Twitter’s stock jumped 73 per cent in its first day of trading on Thursday, adding more than $10 billion to the company’s market capitalisation.
If the company had sold its 70 million shares at $45.10, the price of the first trade, instead of at $26, the price of the initial public offering, it would have raised $3.16 billion instead of its more modest $1.82 billion.
That math suggests that, as Dan Primack of Fortune wrote, Twitter left more than $1.3 billion on the table.
This is a common assertion when stocks soar in their first days of trading. It suggests that the bankers managing the offering miscalculated investor demand for shares, and that the company somehow lost out. Twitter shares were down more than 7 per cent on Friday.
The thorny questions
But unpacking this claim raises thorny questions about who, exactly, is supposed to benefit from an IPO, and what exactly is motivating investors when they seek shares in a new company.
Should a stock offering maximise value for the companies selling shares, for the investors looking to gobble those shares up, or for early employees and funders? And why are investors buying the shares because they love the company’s fundamentals or because they sense a good deal?
One school of thought says companies should use IPOs to raise the maximum amount of cash, regardless of what that does to its short-term share price.
It is not in Twitter’s interest to really care about the price they close at today, David Stewart, co-founder of a startup called JumpCam, said in an email on Thursday. What should matter to them is one, how much money they raise via the IPO, and two, their long-term valuation.
Mr. Stewart argues that Twitter and its banker, Goldman Sachs, widely miscalculated demand for the stock, depriving the company of cash in the bank and long-term market value.
There may be some truth to that, but Twitter is clearly satisfied with the amount of cash it raised, and now has access to the capital markets should it need to raise more money soon.
Investors make out well
As for the investors who bought the stock as part of the offering, they did indeed make out well. Those who were able to secure an allocation of shares recognised an instant 73 per cent gain on their investment.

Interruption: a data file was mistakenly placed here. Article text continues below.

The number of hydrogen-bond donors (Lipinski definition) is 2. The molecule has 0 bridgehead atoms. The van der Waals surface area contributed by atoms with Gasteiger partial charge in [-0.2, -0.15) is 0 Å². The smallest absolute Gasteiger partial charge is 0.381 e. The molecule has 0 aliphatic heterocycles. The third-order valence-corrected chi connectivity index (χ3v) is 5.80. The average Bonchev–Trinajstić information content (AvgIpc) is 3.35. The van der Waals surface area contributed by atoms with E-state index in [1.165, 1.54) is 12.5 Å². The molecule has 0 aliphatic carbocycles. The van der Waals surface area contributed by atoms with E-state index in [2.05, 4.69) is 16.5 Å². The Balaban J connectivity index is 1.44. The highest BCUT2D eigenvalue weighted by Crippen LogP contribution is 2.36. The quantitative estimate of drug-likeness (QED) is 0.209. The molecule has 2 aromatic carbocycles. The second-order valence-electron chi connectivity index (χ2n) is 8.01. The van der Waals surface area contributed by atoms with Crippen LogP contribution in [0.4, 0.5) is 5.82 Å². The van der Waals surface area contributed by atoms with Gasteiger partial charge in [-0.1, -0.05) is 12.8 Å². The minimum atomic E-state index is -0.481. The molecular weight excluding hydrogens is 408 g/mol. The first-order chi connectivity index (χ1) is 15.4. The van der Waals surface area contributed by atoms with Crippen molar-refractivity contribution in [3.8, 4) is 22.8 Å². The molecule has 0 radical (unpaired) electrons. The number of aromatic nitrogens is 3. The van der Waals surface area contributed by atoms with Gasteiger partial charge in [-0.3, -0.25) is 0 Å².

Mr. Stewart and those who share his view argue that that’s an irresponsible move, transferring some value from Twitter to pre-IPO speculators.
But it is also in Twitter’s long-term interest to remain in the good graces of institutional investors that believe in the company and will continue to invest. After all, based on fundamentals alone, it was hard enough to justify valuing Twitter at $13 billion, let alone $30 billion.
As for the early employees, venture investors and those who managed to secure Twitter shares on the secondary market, they also made out well in the debut.
Sometimes insiders sell during the IPO. Such sellers might, therefore, favour pushing hard for a high offering price.
Such was the case at Facebook, where internal pressure for a lofty valuation contributed to its high offering price.
But no Twitter insiders sold stock as part of the offering, meaning their shares, valued at as little as $17 just a week ago, are now worth more than $40. With the shares still above the IPO price, Twitters insiders must feel rather pleased with how the offering was executed.
The truth is, there is no way to know how much money Twitter left on the table.
If Twitter had priced its shares more aggressively in recent weeks, the tenor of media coverage might have been more sceptical, investors might have been scared off and demand could have lagged.
By taking a more conservative approach to pricing, Twitter possibly deprived itself of some capital. But it won the good graces of the market, which will help determine its fate going forward.
Without a doubt, Twitter probably could have raised more money for itself by increasing its IPO price. But an IPO is far more than a fundraising exercise. When a company has publicly traded shares, it has taken the bracing step of putting itself at the mercy of investors. Twitters stock is now a public barometer of sentiment toward the company. That is something that had to be considered when pricing its IPO.
If the price had been much higher than $26, the stock might have plunged below the offering price on the first day of trading, setting off a swirl of negativity. Facebook’s shares sagged after its IPO, complicating managements efforts to convince investors that it was working on ways to increase advertising revenue.
Twitter still has to prove it can make money. But for now, at least, it has the confidence of the public markets. — New York Times News Service